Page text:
Trump Truth Social site broke software rules, copyleft group says



The Software Freedom Conservancy (SFC) claims that former President Donald Trump’s new social network violated a free and open source software license agreement by ripping off decentralized social network Mastodon. The Trump Media and Technology Group (TMTG) has 30 days to comply with the terms of the license before its access is terminated, forcing it to rebuild the platform or face legal action.

TMTG yesterday launched a fundraising effort for a special purpose acquisition company with the promise of building a vast media empire. Its only product to date is a social network called Truth Social which appears to be heavily derived from Mastodon. While anyone can freely reuse Mastodon’s code (and groups like the right-wing social network Gab have already done so), they must still comply with the Affero General Public License (or AGPLv3) that governs this code. , and its terms include offering their own source code to all users.

Truth Social does not respect this license and, in fact, qualifies its service as “proprietary”. Its developers apparently attempted to clean up references that would make the Mastodon connection clear – at one point list an “observation” of the Mastodon logo as a bug – but included direct references to Mastodon in the underlying HTML code of the site as well as obvious visual similarities.

TMTG’s strategy has not worked well with SFC, an organization that enforces free and open source software licenses. “The license deliberately treats everyone equally (even people we don’t like or approve of), but they must operate under the same rules as the copyleft licenses that apply.” everyone, ”SFC policy member Bradley Kuhn wrote in a blog post. “Today we saw the Trump Media and Technology Group ignore these important rules – which were designed for the good of society.”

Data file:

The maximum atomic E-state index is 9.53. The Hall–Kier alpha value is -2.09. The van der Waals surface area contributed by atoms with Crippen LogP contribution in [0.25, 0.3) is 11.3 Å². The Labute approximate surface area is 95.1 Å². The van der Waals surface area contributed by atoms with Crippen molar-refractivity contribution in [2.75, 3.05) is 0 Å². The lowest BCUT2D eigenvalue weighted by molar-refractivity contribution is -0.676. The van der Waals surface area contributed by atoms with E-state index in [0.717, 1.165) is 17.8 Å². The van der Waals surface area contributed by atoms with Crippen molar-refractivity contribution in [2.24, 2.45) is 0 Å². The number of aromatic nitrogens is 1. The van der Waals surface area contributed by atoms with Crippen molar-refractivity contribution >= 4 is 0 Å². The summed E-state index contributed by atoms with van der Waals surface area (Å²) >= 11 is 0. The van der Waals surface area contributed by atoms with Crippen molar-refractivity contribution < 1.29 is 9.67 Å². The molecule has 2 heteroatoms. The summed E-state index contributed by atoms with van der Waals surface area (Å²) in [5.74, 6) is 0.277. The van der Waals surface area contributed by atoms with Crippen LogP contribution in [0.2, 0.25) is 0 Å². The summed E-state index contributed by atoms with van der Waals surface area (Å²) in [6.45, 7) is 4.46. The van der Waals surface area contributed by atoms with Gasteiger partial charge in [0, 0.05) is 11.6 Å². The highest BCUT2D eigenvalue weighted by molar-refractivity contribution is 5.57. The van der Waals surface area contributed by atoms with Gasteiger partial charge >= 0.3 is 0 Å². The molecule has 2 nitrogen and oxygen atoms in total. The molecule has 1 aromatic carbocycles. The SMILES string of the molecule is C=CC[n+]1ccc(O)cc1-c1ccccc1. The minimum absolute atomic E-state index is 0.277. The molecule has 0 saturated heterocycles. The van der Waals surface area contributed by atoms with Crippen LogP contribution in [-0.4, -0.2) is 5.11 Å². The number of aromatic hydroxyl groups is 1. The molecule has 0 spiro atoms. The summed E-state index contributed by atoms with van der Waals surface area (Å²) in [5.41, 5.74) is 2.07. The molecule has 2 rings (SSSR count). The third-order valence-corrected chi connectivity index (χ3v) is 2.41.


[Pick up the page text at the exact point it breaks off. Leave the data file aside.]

Truth Social has not been officially launched. But users could access a test version of the platform, where many of them created prank accounts that flooded the service with fake corporate ads and even fake messages from Donald Trump. (The platform has since been replaced by a waiting list.) The SFC requires that TMTG provide all such users with access to the source code of Truth Social. “If they don’t do this within 30 days, their rights and permissions in the software are automatically and permanently terminated,” Kuhn explains.

If Truth Social fails to make the source code available, the SFC could sue him for violating the terms of the license he used. Earlier this year, the group sued electronics maker Vizio for “repeated failures to meet even basic requirements” for free software licenses. “We will follow this issue very closely and demand that Trump’s Group provide the corresponding source to everyone who uses the site,” Kuhn writes.

Mastodon founder Eugen Rochko also said yesterday that he intended to seek legal advice on the situation, although he did not discuss a specific course of action. “Compliance with our AGPLv3 license is very important to me because it is the only basis on which I and other developers are willing to offer years of work for free,” he said. Discussion Notes.



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